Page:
The purpose of this page is to sketch out what an Intro to Numbers project might look like, so we can evaluate whether it would make a good project.
Goal of the project
- Provide a guide to numbers that would be enlightening to Math 1 and Math 2 readers.
- Basic taxonomy -- provide quick intuitive definitions for each of the following types of number.
- Natural number
- Rational number
- Irrational number
- Transcendental number
- Real number
- Complex number
- Explain at least one thing-you-didn't-already-know about each type of number.
- [45h $~$\mathbb N$~$]:
- History of zero
- Definition from successor function
- [48l $~$\mathbb Z$~$]:
- History of negative numbers
- [4zq $~$\mathbb Q$~$]:
- Did you know that there are the same number of rational numbers as there are integers?
- [54z $~$\mathbb I$~$]:
- Transcendental numbers:
- ?? %%note:Eric Rogstad notes that he, as a Math 2 reader (engineering major, professional programmer), recently realized that he didn't know the difference between an irrational number and a transcendental number. (And a quick survey indicates that the rest of the development team also doesn't know the difference.) So it should be easy to find something to say that's new for Math 2 readers.%%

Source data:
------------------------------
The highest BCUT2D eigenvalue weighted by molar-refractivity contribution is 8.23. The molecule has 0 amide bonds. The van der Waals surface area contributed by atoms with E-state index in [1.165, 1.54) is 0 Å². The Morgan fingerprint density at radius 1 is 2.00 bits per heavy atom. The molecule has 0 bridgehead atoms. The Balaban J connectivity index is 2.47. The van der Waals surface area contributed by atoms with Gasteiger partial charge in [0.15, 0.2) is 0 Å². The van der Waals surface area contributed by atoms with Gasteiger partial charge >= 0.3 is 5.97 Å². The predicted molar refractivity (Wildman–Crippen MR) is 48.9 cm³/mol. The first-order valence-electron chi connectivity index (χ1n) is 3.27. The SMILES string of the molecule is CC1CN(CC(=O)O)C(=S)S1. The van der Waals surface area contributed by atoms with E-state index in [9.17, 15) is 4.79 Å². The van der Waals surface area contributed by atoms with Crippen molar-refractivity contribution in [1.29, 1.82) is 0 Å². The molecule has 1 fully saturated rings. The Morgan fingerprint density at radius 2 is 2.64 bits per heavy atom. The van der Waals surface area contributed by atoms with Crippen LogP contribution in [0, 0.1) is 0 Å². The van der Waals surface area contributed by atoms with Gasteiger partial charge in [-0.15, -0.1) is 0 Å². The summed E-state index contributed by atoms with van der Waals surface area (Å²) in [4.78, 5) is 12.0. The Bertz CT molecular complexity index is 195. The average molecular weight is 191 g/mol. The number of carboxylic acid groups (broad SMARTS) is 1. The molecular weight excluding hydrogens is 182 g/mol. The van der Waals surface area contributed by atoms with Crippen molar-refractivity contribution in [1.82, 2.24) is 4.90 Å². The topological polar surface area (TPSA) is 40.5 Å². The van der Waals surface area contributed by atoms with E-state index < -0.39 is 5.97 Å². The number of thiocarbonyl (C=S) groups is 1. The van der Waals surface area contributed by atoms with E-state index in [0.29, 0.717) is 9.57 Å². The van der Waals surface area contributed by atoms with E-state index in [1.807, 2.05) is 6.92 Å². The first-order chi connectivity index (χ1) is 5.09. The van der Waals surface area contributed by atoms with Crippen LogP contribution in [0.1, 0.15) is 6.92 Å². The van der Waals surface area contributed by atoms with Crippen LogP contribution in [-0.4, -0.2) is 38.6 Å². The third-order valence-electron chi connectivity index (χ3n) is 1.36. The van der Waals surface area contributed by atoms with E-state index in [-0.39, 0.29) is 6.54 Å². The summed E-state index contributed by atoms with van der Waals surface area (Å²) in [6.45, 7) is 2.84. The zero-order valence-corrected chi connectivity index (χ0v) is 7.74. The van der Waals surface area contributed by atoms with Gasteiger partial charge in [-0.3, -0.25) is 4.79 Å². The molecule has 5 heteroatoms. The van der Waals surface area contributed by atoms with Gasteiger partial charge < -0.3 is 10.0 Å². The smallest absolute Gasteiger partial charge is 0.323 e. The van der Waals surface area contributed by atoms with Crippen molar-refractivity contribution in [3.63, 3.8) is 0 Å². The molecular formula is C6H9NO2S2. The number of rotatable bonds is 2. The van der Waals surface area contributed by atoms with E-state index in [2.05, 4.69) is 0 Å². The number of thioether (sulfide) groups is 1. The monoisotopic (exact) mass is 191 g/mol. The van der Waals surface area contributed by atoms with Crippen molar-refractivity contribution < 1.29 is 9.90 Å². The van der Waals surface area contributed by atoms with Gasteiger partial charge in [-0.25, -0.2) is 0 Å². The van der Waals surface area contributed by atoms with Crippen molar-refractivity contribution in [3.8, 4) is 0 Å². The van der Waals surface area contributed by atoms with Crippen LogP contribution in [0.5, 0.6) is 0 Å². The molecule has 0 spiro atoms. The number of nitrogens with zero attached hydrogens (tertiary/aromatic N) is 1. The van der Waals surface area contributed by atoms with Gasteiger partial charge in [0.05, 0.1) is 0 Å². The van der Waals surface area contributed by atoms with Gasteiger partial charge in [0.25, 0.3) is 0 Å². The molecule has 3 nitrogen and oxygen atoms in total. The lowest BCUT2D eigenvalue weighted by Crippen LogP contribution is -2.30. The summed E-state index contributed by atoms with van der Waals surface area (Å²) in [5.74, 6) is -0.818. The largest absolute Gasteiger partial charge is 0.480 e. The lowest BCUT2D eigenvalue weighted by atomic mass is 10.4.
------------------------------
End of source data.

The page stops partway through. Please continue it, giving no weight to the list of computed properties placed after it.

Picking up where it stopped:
- [4bc $~$\mathbb R$~$]:
- Did you know that although there are the same number of rational numbers as natural numbers, there are provably more real numbers than rational numbers?
- [4zw $~$\mathbb C$~$]:
- Exercises to test of understanding of each type of number.
- Set of questions where a number is presented, and the reader has to say which type it belongs to.
Much of the work has already been done -- we have pages on each of these types of number. Two main pieces of work remaining:
Polish the existing pages up to A-class or B-class (including testing the explanations on Math 1/2 readers and incorporating feedback.)
Add pages/lenses for the various things-you-didn't-already-know.